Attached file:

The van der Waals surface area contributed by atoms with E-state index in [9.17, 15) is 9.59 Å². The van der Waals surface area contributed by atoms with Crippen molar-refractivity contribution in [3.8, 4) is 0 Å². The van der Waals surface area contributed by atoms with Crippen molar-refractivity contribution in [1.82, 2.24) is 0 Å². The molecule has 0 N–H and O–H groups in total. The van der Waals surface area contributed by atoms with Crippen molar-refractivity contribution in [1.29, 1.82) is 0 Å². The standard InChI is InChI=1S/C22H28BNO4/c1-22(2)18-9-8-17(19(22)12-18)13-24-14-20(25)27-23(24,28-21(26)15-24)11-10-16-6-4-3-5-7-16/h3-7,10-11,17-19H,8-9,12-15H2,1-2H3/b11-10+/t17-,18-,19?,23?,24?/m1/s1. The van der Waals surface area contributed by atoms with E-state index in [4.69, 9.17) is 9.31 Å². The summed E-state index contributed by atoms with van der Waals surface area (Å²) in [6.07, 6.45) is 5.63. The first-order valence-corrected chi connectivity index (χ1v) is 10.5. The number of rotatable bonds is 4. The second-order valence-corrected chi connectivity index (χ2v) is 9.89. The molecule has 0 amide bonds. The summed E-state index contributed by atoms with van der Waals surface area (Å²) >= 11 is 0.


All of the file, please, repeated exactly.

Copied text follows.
The van der Waals surface area contributed by atoms with E-state index in [9.17, 15) is 9.59 Å². The van der Waals surface area contributed by atoms with Crippen molar-refractivity contribution in [3.8, 4) is 0 Å². The van der Waals surface area contributed by atoms with Crippen molar-refractivity contribution in [1.82, 2.24) is 0 Å². The molecule has 0 N–H and O–H groups in total. The van der Waals surface area contributed by atoms with Crippen molar-refractivity contribution in [1.29, 1.82) is 0 Å². The standard InChI is InChI=1S/C22H28BNO4/c1-22(2)18-9-8-17(19(22)12-18)13-24-14-20(25)27-23(24,28-21(26)15-24)11-10-16-6-4-3-5-7-16/h3-7,10-11,17-19H,8-9,12-15H2,1-2H3/b11-10+/t17-,18-,19?,23?,24?/m1/s1. The van der Waals surface area contributed by atoms with E-state index in [4.69, 9.17) is 9.31 Å². The summed E-state index contributed by atoms with van der Waals surface area (Å²) in [6.07, 6.45) is 5.63. The first-order valence-corrected chi connectivity index (χ1v) is 10.5. The number of rotatable bonds is 4. The second-order valence-corrected chi connectivity index (χ2v) is 9.89. The molecule has 0 amide bonds. The summed E-state index contributed by atoms with van der Waals surface area (Å²) >= 11 is 0.